Bob

  • Alice Ahlgren Blackburn

    Yes I do, Bob. And I also remember vividly the 62-63 ACHS softball team. Bill Wagner was captain and pitcher, Robbie Adams was co-captain and second base (those two ran everything!), Fred Bonner was co-captain and shortstop, Mike Cooper was catcher, R.E. Johnston was center field, John Jackson on third, and Bill Benson on first. Great team. And, yes, we had cheerleaders with uniforms that were probably made at the same tailor shop where the guys got their uniforms. The 63-64 cheerleaders were myself (rah!), my sister Lynn, Mary Adams, and I think Mary Ellen Greene, Robin Ross, Marilyn ? (tall, blonde, very pretty), Katie Craig (?), and one other face I can’t place. Can anybody help me out with that? Anyway, the softball games were the heart of our school.

  • Admin

    LOL .. Alice .. I figured you’d remember all the “studs” … ha ha ha πŸ™‚

    Wait until you see the pictures of the VERY FIRST ball team (1959) when Larry, Frank and myself first got it going. Big difference from 1963. There were only a total of about 600 advisors and American personnel in all of Vietnam in 1959. Many did not have families there with them. So, the ACS was very small. In the 8th – 12th grades I doubt there were more then 40 or 50 of us total. Maybe not even that many. I remember we only used 3 classrooms at the back of the school compound. In looking at the 61 and 62 Gecko’s that Burt Parker sent to me, I can see the school and American community in Saigon grew very rapidly after I left in early 61.

    Hmmm.. I think we need to have a contest to see who remembers the name of the tailor shop on Tu Do Street that made the baseball uniforms and cheerleader uniforms … I wonder if anyone remembers … LOL πŸ™‚

    Bob

  • Sondra Shankey-Ewell

    Comment #8
    Bob, thanks for including this comment. Until I got to it I felt totally out of the loop because my time in
    saigon was from 1958. I remember Frank Stoddart and Larry Smith working to get the team going! So now I feel ‘with-it’ again. Thanks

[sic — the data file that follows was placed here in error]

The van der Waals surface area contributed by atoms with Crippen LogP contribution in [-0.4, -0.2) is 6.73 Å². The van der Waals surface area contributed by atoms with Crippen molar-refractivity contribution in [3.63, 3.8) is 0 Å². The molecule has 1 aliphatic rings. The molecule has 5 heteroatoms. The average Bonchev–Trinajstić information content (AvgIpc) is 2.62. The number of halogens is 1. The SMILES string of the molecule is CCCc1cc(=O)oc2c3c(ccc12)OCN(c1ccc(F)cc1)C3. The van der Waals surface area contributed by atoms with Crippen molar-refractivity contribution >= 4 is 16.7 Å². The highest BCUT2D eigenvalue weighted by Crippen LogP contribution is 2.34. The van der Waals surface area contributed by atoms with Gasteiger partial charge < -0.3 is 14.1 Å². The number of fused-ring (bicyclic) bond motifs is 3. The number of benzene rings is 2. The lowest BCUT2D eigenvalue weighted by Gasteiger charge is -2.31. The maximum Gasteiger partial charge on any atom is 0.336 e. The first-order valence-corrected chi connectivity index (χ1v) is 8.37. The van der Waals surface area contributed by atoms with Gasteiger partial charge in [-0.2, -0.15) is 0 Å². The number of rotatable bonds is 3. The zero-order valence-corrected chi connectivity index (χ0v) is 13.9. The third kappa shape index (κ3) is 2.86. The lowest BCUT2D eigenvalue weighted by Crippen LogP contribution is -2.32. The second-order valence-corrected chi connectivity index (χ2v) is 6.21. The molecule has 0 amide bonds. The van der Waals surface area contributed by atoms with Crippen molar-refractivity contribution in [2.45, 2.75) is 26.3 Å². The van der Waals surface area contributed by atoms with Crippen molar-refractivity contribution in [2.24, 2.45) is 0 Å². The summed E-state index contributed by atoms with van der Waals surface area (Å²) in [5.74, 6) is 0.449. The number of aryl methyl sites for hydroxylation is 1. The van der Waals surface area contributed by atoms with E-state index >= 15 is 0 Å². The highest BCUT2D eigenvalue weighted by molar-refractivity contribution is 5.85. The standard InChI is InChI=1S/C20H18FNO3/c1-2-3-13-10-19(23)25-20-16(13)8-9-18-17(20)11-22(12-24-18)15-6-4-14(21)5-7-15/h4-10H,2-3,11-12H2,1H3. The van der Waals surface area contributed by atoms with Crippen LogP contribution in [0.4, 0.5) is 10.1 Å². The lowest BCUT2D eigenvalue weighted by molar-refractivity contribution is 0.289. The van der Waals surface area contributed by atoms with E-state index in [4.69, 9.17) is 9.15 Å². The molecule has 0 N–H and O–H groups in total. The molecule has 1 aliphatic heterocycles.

• Admin

    You’re most welcome ma’am *tips hat* πŸ™‚

    I know the feeling … lol

    Bob

  • Jo (Brown) Strasburg

    I, too, knew Bill and his family quite well. His sister, Janet, was my closest friend while I lived in Saigon. We had many fun times exploring the Vietnamese culture…. In fact I visited with the Wagner family shortly after I married (1964). They lived in Cedar Falls, Iowa where Willis was a professor. Also visited Janet in England twice. We have lost track of each other in more recent years. Hope Bill reads this and can give me her whereabouts. So sorry to hear about their Dad, an exceptionally nice man as was their Mother.

  • Admin

    Jo … I sent Bill and email letting him know you are looking to reconnect with him, etc. πŸ™‚

    Bob

  • Kathy Connor Dobronyi

    Can anyone tell me where Pershing Field was located or why it was named after Pershing?

  • Admin

    Kathy, I believe, but I’m not certain on this … it was named Pershing Field after General Pershing, a noted Army general … WWII I think.

    I’m not sure of the exact location. Still researching it. Everything has changed so much in Saigon area now. As I recall, it was located on part of the MACV (MAAG) compound. Not certain though. I remember it was kinda near the school … I think?! It is strange, but I have a picture in my mind of how to get to it … by turning off this main street onto a smaller road/lane then going to the end of it to arrive at the back side of the ball field behind the bleachers, etc. … a bit fuzzy though … lol … πŸ™‚

  • Admin

    Kathy, Pershing Field was located at Ton Son Nhut Airbase in Saigon. Pershing Field was the Military Police base during the early to late 1960s. In the late 1960s it was relocated to Long Binh and Bien Hoa Air Base.

    The baseball field we played our games at was located on Pershing Field compound at Ton Son Nhut Airbase.

    Will post more info as I locate it πŸ™‚

  • Ken

    What was the name of the baseball diamond that was across the intersection from the school? It was beside the soccer stadium. Wasn’t that Pershing field? Ken

  • Kathy Connor Dobronyi

    “Black Jack” Pershing was a famous American general in WWI.

    Thanks for the information about the field. I knew about the baseball team/games, but never knew where they practiced and played. Kathy

  • Admin

    Ken, that is what I seem to remember about the location of the baseball diamond. It was across the street from the school, then you turned down a narrow road/lane went to the end and where at the ball field.

    I’ve been trying to locate the old school on various current maps of Saigon, but it will not come up by the current street address … puzzling it is … it is … lol

    Bob

  • Sarah Rogers

    Aloha Bill,
    please reconnect with all of us…it is so fun
    your best all around motorcycle gal..!!
    Sarah